Both competition and cooperation play a role in the satisfaction of human needs, but these complementary processes are much more effective for society as a whole when they occur in an orderly fashion. Unbridled competition leads to conflict, the resolution of which is not always satisfactory to both parties in a dispute. Conflict, of course, does not always lead to violence, and not all violence is criminal. Violence may be justified in order to protect oneself or someone else, and it may even occur on a massive scale in war and yet be perfectly legal. Furthermore, even violent crimes are not always the result of dislike; robbery, rape, and even murder may represent an uncontrollable attraction for another person, or at least something the person possesses. Finally, violent crime is not the only type of illegal activity. Many misdemeanors and felonies do not involve violence. These property crimes, such as burglary, larceny-theft, and motor-vehicle theft, consist of efforts to acquire the possessions of other people by illegal, but nonviolent, methods.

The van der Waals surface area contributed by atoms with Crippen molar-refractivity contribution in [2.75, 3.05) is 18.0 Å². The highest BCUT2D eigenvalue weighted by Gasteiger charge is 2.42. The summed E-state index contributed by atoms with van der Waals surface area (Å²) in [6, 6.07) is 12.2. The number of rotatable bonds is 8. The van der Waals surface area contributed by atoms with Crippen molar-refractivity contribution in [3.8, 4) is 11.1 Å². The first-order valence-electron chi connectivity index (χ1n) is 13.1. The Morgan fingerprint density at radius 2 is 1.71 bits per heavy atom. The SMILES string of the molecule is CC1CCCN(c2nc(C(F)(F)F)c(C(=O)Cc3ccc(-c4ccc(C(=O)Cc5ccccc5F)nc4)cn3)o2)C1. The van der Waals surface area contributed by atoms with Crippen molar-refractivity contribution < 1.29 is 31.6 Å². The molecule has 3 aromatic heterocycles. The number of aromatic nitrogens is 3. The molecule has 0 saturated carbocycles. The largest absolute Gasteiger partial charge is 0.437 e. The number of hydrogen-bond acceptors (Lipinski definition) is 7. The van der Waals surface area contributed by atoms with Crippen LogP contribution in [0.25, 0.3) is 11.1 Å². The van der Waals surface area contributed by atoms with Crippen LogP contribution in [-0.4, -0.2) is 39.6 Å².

This chapter is concerned with interpersonal conflict and with laws designed to cope with it. The first part of the chapter deals with criminal behavior and how it varies and changes as a function of age. The second part of the chapter considers the nature and causes of war, which is organized violence on a large scale. Finally, certain age-related legal problems and how they may be dealt with are described.
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